Director Kyle Neugebauer and Innovative Programming Librarian Janie Downey Maxwell are leaving Thomas Memorial Library in early 2020 to pursue new career paths. Liz Gotthelf / For The Forecaster

CAPE ELIZABETH — Two Thomas Memorial Library staff who made their mark at the local institution are leaving to make their mark in the arts.

Director Kyle Neugebauer is leaving the library after four years on Jan. 24, and Innovative Programming Librarian Janie Downey Maxwell is leaving on Feb. 21 after two and a half years on the job.

The town accepted applications until Dec. 27 in the search to replace Neugebauer, who is starting a business creating and selling photography, fiber crafts and pottery. Town Manager Matthew Sturgis said the town is hoping to have a new director in place by end of January or early February.

Neugebauer has been dabbling in photography for years, but began to take it more seriously when he moved to Maine six years ago and developed an interest in nature photography. Over time, he began to explore how his images could be used in other mediums to create everyday products that were memorable, and also became interested in other art forms.

Neugebauer is mostly self-taught and hasn’t had any formal training except for community education classes. Although quitting a day job to pursue a dream may be daunting, Neugebauer has done his homework, meeting with SCORE – Service Corps of Retired Executives – a nonprofit that provides resources to help small businesses get off the ground. He plans to sell his items online and at craft fairs.

“I’m going to try to mash these things up into a viable, creative business,” he said.

The library is conducting a search to replace Maxwell, who is traveling for seven months while she writes a sequel to her novel, “Gunny Malone, an Irish Love Story.” Maxwell is also the author of the blog www.organizationalhabits.com and is involved in local theater.

“Gunny Malone” takes place in Ireland in the early to mid-1800s, and was inspired by research Maxwell did on her family and Irish ancestry.

Maxwell has already done the preliminary research for the sequel, which will take place in the 1860s and pick up where the first novel left off. Maxwell said over seven months, she will journey to the locations where the story is set.

“I will write in place where the novel happens,” she said.

Her journey will take her to South America, Ireland and across the United States.

Maxwell’s first book was self-published, but she said after speaking with numerous local authors who frequent the library, she feels a bit savvier and will pursue a publisher when her second book is complete.

“I’ve met so many great writers here. I feel like I’ve learned a lot,” she said. “I read a lot before I came here, but I’ve been exposed to so many interesting books. Talk about lifelong learning.”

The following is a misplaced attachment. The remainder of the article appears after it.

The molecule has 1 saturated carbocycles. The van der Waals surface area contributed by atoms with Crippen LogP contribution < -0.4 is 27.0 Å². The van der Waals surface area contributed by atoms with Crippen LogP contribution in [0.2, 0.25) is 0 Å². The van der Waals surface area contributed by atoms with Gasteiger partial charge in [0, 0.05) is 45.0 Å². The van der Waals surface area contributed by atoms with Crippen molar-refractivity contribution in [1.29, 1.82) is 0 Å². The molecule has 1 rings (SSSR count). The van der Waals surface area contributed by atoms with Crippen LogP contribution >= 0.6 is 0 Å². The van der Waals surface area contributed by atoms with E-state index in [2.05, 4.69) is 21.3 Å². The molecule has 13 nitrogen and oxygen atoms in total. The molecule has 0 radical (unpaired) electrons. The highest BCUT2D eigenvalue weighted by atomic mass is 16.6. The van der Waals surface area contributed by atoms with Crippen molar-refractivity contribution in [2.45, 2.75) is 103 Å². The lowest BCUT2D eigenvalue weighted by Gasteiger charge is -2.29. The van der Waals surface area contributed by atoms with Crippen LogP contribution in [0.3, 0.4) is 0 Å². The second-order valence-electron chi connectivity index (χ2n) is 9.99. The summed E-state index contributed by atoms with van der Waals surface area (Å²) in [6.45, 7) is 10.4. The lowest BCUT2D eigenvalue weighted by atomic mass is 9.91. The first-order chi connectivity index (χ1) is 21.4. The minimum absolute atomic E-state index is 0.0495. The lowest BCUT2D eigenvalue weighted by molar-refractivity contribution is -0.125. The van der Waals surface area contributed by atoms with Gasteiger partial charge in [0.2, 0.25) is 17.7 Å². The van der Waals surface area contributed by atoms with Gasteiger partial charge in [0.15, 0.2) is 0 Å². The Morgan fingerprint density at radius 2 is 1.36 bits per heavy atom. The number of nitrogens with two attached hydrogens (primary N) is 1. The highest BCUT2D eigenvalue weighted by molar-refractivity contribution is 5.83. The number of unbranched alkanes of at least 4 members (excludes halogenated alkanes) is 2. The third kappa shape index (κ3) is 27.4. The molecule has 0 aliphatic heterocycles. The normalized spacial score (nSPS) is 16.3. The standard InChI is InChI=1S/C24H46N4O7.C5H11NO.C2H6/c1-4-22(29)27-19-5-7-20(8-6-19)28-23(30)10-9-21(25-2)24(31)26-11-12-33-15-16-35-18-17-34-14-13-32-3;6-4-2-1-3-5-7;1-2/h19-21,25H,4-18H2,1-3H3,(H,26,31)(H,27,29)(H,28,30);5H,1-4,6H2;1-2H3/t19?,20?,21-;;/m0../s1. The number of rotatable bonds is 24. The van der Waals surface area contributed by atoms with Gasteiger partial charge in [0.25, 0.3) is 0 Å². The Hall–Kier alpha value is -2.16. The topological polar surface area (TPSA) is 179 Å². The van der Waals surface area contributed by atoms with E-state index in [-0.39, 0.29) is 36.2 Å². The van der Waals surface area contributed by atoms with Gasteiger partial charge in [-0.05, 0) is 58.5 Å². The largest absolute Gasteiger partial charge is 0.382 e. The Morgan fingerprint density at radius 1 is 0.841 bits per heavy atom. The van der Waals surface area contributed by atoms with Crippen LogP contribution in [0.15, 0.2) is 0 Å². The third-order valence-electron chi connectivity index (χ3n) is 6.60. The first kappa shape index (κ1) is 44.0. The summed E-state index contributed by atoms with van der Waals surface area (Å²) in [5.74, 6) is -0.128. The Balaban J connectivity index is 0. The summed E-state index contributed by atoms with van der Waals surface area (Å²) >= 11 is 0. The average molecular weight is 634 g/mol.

Leaving the library is bittersweet for these two library staff members. While excited to leave to pursue their interests, both will miss a job they’ve really loved.

“It’s been a good run,” said Neugebauer.

Neugebauer came on board at Thomas Memorial Library just after a major library renovation project. He has worked to bring renewed interest in the library and sustain it so people continue to visit “once the new library smell wears off,” he said.

“Kyle’s desire to expand and improve the offerings at the Thomas Memorial Library has shown him to be a valuable asset as our director,” Sturgis said in an email. “Kyle came on board just as the library was completing its renovation, and assisted the town in beginning this new era for the library. He will be missed.”

Maxwell’s position was created in part to initiate programming that appeals to a variety of people, including a wildlife series with live animals, chair yoga, a songwriter’s group and live author talks, as well as eight different discussion groups.

“I try to get all ages interested. That’s the fun of programming,” Maxwell said. “Kyle’s been the best boss ever. He said to follow my gut.”

Neugebauer said the mix of programming Maxwell has brought in, as well as interactive programming from the children’s librarian that includes baby doll storytime and yoga storytime, not only helps bring people to the library, but creates regular patrons.

“Janie brought enthusiasm, creativity in programming, and a flair for marketing that helped improve the library experience for the community,” Sturgis said.

The Thomas Memorial Library has just under 5,000 cardholders, according to Neugebauer. There are also those who come just for specific programs.

“Circulation is steady, and the parking lot fills up regularly,” he said.

The library also has an art gallery, a rotating wall display of items of interest to patrons, and a staff-curated diverse collection of magazines, that, like the diverse programming, exposes people to new ideas, Neugebauer said.

Maxwell said during her upcoming journey, there is one place she will frequently visit to work on her writing, attend local programs and have discussions with people.

“My first stop will be the library,” she said.

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